• Requires serial measurements (more expense)
  • For the discrimination of infectious from non-infectious cause of fever, the clinical judgement of an ED physician is at least equally accurate, if not better
  • Non-infective causes of elevation include:
    • Burns
    • Massive tissue necrosis
    • Rhabdomyolysis
    • Tumour lysis
    • Cardiac or major abdominal surgery
    • Multi-organ system failure
    • Cardiogenic shock
    • Severe liver and renal dysfunction
    • Treatment with T-cell antibodies
    • Paraneoplastic production, eg. by medullary thyroid carcinoma or by small-cell lung cancer


  • Meta-analysis data is conflicting; some studies suggest procalcitonin is superior to CRP while other have concluded it is a weak biomarker in critical illness
  • A few prospective RCTs (e.g. PRORATA and studies of outpatient management of respiratory tract infections) have shown a decrease in prescription and cost of antibiotic therapy with no change in outcome. This benefit will vary with different settings, depending on antibiotic stewardship programs and clinican willingness to stop antibiotics in patients who are clinically improving

PRORATA Study, 2010:

  • MC-RCT of 8 ICUs, n = 621 patients
  • procalcitonin used to determine cessation of antibiotics therapy
  • Outcomes:
    — no significant difference in outcomes (mortality at 28 days)
    — BUT significant reduction in antibiotic use: 6.1 vs. 9.9 days (P<0.0001)
  • Commentary and criticisms:
    — only 10% were surgical ICU patients
    — 53% of patients randomized to procalcitonin arm did not follow the algorithm-guided treatment
    — The analysis used a 10% margin of non-inferiority threshold for mortality. If a 5% margin of non-inferiority for mortality had been used instead, the procalcitonin arm would have had inferior mortality at 60 days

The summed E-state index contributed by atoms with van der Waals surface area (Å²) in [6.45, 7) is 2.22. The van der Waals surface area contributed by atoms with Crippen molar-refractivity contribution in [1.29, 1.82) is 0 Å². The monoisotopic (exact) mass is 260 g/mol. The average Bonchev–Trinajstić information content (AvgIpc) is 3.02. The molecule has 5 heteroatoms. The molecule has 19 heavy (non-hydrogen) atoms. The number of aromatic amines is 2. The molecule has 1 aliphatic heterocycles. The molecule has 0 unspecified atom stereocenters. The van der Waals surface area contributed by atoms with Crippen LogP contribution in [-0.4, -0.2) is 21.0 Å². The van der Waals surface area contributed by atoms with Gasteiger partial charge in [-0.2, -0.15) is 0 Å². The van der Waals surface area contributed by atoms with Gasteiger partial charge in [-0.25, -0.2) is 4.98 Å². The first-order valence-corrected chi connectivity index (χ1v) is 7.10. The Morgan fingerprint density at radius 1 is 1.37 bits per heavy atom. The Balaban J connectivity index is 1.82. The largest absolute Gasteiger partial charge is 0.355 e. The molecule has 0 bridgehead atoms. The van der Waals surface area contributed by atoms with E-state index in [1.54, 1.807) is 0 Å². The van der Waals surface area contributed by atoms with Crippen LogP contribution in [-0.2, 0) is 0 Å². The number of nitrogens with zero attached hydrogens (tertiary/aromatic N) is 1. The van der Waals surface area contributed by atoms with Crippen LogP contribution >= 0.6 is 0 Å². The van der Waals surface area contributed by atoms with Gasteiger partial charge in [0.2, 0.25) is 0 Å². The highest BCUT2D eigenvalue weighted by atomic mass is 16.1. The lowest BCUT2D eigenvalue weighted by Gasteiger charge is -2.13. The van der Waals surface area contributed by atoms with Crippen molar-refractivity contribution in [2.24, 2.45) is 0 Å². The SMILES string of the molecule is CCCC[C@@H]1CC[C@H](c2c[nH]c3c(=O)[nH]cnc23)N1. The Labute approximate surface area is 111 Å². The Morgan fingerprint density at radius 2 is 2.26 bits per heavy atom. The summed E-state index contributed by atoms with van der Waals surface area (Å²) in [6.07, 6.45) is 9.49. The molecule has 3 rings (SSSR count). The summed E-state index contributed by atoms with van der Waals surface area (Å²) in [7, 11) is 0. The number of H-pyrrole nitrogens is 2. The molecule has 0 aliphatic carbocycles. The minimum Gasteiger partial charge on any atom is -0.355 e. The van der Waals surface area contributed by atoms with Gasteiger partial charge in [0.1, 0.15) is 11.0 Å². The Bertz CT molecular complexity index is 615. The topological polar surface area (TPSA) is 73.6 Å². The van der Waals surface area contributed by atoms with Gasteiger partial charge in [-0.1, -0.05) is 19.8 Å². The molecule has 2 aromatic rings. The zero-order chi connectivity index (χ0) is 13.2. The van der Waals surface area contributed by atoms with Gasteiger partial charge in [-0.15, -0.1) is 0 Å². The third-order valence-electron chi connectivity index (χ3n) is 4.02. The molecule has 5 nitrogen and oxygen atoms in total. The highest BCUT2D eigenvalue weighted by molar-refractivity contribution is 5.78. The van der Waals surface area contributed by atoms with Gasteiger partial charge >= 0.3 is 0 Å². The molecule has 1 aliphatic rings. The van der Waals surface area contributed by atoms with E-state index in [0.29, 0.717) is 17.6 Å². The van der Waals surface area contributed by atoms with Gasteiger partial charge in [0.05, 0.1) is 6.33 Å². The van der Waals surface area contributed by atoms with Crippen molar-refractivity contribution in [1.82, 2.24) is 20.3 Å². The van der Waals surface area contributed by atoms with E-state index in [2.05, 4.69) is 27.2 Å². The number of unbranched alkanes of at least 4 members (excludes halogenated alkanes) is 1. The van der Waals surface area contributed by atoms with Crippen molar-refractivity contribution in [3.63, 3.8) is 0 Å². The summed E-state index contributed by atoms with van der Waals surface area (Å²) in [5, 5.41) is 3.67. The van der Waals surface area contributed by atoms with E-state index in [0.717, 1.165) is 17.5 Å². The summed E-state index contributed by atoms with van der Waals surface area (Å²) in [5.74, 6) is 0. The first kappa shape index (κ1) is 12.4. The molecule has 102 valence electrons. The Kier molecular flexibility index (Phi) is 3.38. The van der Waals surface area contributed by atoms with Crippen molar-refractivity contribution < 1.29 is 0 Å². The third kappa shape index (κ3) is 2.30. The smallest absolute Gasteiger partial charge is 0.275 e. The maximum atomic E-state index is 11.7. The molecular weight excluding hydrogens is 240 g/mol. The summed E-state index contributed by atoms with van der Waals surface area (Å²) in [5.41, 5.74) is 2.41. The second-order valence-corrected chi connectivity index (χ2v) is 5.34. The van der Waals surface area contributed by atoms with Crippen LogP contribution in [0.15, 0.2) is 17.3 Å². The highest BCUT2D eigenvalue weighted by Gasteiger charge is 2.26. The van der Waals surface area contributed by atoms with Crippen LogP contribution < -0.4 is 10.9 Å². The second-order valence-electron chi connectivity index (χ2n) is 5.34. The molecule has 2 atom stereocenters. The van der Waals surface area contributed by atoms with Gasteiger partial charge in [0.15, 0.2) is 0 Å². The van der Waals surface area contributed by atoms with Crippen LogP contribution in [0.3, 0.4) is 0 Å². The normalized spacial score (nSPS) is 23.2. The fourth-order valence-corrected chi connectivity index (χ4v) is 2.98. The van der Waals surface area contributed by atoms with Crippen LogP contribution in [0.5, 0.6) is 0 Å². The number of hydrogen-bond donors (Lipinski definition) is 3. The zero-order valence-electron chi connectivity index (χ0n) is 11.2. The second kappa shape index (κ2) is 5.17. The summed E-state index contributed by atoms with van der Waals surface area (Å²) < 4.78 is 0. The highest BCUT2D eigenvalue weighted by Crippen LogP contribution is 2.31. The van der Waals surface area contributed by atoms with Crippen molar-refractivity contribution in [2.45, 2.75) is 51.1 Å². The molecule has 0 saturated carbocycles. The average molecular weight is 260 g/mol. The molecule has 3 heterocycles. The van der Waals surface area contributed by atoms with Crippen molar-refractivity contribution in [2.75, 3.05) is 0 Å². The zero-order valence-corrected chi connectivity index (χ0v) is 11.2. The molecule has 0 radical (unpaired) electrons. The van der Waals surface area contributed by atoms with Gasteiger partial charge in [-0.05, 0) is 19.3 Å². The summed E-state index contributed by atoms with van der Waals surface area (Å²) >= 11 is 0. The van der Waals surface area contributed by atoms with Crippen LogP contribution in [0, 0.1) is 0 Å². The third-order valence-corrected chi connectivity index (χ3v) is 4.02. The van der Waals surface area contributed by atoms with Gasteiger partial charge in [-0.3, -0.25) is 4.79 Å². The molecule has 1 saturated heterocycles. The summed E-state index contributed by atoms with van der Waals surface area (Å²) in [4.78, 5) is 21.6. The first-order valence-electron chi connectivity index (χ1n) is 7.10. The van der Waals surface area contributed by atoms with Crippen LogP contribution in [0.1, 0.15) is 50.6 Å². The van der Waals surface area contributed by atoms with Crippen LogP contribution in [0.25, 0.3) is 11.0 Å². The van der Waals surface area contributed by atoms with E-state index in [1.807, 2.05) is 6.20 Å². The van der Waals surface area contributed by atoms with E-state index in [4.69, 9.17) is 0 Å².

— cost-effectiveness not assessed

Hoeboer et al, 2015; systematic review and meta-analysis:

  • 58 of 1567 eligible studies were included providing a total of 16 514 patients; of whom 3420 had bacteraemia
  • area under the SROC curve was 0.79
  • optimal and most widely used procalcitonin cut-off value was 0.5 ng/mL
  • overall sensitivity of 76% and specificity of 69%
  • least useful in immunocompromised/neutropenic patients (ROC AUC = 0.71) and best in ICU patients; with sensitivities ranging from 66 to 89% and specificities from 55 to 78%
  • Conclusions: low procalcitonin levels can be used to rule out the presence of bacteraemia; further research is needed on the safety and efficacy of procalcitonin as a single diagnostic tool to avoid taking blood cultures

Other studies in progress include:

  • Stop Antibiotics on guidance of Procalcitonin Study (SAPS)
  • PASS study


  • Procalcitonin is not routinely used at my institution, where we primarily rely upon careful clinical assessment in conjunction with microbiological testing and a well developed antibiotic stewardship programme

Suggested approach if procalcitonin is used (based on Meissner, 2014):

  • threshold to exclude sepsis: plasma concentration of ≤0.2 ng/mL (high negative predictive value)
  • threshold to diagnose sepsis: plasma concentration of ≥0.5 ng/mL
  • check procalcitonin daily in patients with suspected sepsis
  • patients with a strong clinical suspicion of sepsis should still be treated as such even if procalcitonin is not initially elevated; serial levels and clinical assessment should be performed over the next few days to determine if antibiotics should be ongoing
  • as a rule of thumb, a daily drop of >30% in procalcitonin level suggests resolving inflammation
    • consider changing antibiotics if the procalcitonin level is≥0.5 ng/mL and not falling
    • consider continuing antibiotics if the procalcitonin level is ≥0.5 ng/mL or has fallen by <80% from peak level